Jon and Jenny Villeneuve will officially open Tin Top Cider Co. on South Old Sheepscot Road in Alna on Friday, Sept. 3, after years of preparation, a change in the town’s law, and a nearly lifelong hobby of making cider.
Jon traces the family tradition back to his grandfather, who would make hard cider in two rum barrels at his home in Bedford, N.H. It wasn’t until his father took on the craft that Jon was able to taste some of the hard cider, which made an impression on the college student.
“I then tried to make to my own hard cider in the dorm room, and that didn’t go so well,” Jon said with a laugh.
After college graduation, pressing apples and making cider became a staple at fall parties. A few years ago, Jon began itching to bring the hobby to the next level. However, to even consider opening a hard cider bar in Alna, the town’s liquor rules needed to be amended to allow for on-premise consumption.
In 2018, Jon and Alna General Store co-owner Ken Solorzano brought a petition to the annual town meeting to change the town’s rules for alcohol sales. Voters passed the amendments to authorize the state to issue licenses for the sale of liquor to be consumed on the premises of licensed establishments by large margins, which allowed Jon and Jenny to consider putting the hard cider company on their own property.
“Being on our property is great for two reasons,” Jon said. “It’s gorgeous and secluded, for one, but since we’re both still working our day jobs, it’s easy for me to come out here and transfer tanks or kegs and then be able to run in to be with the kids and Jenny.”
“It really makes it family friendly to have it close to home,” Jenny added. The couple has two daughters, Ella and Nora.
The teenagers are too young to assist with making hard cider, however, they have been incredibly helpful with landscaping and offering opinions about social media strategies, Jenny said.
Since the town’s rule change, the Villeneuves navigated state and federal regulatory permits and other necessities for the business, including coming up with a name.
After cycling through a few options, they decided on Tin Top Cider, which pays tribute to the family’s 1991 VW Vanagon Hardtop Weekender.
The model is sometimes referred to as a “tin top,” Jon said, and the family used it for adventures.
The process of making the hard cider is pretty straightforward. Tin Top Cider ferments apple cider from Ricker Hill Orchards in Turner. The cider is made using a blend of dessert apple varieties, including Cortland, McIntosh, and Honeycrisp.
“Cider lends itself to creativity and experimentation,” Jon said. “The apple mix is always different, so it’s not always going to be the exact same thing. You can experiment and have fun with it.”
Most of the ciders at Tin Top Cider go into stainless steel tanks where yeast is added and the cider can ferment.
Day Pack, Tin Top’s sweetest cider, is pulled about three weeks into the fermenting process so that it still has some residual sweetness, while Summit ferments until it stops to create a clean and crisp cider, Jon said.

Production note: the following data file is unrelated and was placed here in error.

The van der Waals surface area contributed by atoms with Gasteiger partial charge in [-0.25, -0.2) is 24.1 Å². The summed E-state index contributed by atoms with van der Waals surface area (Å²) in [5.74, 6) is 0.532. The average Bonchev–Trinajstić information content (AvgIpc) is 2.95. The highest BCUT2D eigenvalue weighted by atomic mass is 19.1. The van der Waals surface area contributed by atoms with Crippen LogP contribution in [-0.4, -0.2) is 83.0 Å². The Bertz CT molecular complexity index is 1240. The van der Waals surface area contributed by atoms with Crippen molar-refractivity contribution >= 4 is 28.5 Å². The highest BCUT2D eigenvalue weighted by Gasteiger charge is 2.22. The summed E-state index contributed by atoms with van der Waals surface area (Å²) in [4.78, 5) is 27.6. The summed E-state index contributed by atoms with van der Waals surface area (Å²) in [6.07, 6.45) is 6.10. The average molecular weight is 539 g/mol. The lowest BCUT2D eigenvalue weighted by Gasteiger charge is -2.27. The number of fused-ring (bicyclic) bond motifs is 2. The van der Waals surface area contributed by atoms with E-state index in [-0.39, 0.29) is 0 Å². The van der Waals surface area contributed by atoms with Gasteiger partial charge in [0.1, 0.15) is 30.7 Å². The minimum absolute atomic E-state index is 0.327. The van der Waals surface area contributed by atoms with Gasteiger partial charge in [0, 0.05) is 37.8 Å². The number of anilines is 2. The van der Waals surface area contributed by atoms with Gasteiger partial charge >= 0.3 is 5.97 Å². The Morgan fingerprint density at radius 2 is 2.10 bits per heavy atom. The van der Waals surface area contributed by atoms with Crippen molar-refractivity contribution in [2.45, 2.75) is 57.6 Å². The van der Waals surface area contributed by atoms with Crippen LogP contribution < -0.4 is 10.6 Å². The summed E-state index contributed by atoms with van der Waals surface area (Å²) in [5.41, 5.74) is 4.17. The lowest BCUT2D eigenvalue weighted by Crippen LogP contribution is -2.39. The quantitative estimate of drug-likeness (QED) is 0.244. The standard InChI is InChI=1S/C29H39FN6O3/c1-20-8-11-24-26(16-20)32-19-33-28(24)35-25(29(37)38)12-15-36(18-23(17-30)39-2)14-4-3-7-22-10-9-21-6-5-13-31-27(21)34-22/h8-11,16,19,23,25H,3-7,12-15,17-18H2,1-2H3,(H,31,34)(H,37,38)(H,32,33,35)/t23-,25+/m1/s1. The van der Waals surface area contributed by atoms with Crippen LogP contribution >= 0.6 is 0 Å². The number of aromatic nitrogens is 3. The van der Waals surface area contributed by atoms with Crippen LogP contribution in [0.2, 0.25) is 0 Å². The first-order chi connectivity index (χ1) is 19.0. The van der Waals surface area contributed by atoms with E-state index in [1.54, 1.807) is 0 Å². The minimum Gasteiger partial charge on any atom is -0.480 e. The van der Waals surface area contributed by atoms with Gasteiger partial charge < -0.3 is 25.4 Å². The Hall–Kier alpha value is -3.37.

For Tin Top Cider’s Blaze, jalapenos are added to the process for a set amount of hours to add a playful bite to the cider. Kicker is Moscow Mule-inspired ginger cider.
Flow, the final cider available on for Tin Top Cider’s opening weekend, follows a slightly different process. Instead of using the stainless steel tanks, the fresh cider is poured into used whiskey barrels from the Jack Daniel’s Distillery.
A couple other ciders are in development, including a dry-hopped cider, and Jon said he looks forward to experimenting with fresh cider made from heirloom apple varieties in the fall.
“Depending on sales and people’s palates, we have eight taps to play with,” he said.
During months of development, many of the couple’s friends served as taste testers.
“The feedback we’ve received has been interesting, because a lot of our friends are pretty serious beer drinkers, and sometimes people come to cider with some skepticism because they associate it with a very sugary product,” Jenny said.
“But cider doesn’t have to be any particular way at all. If you like dry wines or a really complex beer or IPA, this could be something you really like,” she added.
At present, the only place to get Tin Top Cider is at the tasting room at 16 South Old Sheepscot Road in Alna. The tasting room has plenty of outdoor seating, fire pits, and yard games such as bocce and cornhole. The atmosphere is family friendly, and visitors are encouraged to bring snacks or meals, Jenny said.
The cider bar is conveniently located just off the East Coast Greenway, a 3,000-mile biking and walking route that stretches from Maine to Florida. One of Tin Top Cider Co.’s brand priorities is promoting keeping people active outdoors, and a corporate responsibility plan is in the works, Jenny said.
Tin Top Cider Co. is also a member of the Maine Winery Guild and is a part of the Maine Wine Trail. Both Jon and Jenny spoke highly of the inclusivity and the community they have found within the state’s brewing and distilling industries.
“It’s no surprise, but every time we’ve reached out to someone or partnered with someone, everyone has been so generous, kind, and willing to help,” Jenny said.
“We’ve avoided a lot of first-time missteps just by asking questions and people’s gracious knowledge sharing,” Jon said.
Tin Top Cider Co. will be open 5-8 p.m. on Fridays and from 2-8 p.m. on Saturdays and Sundays.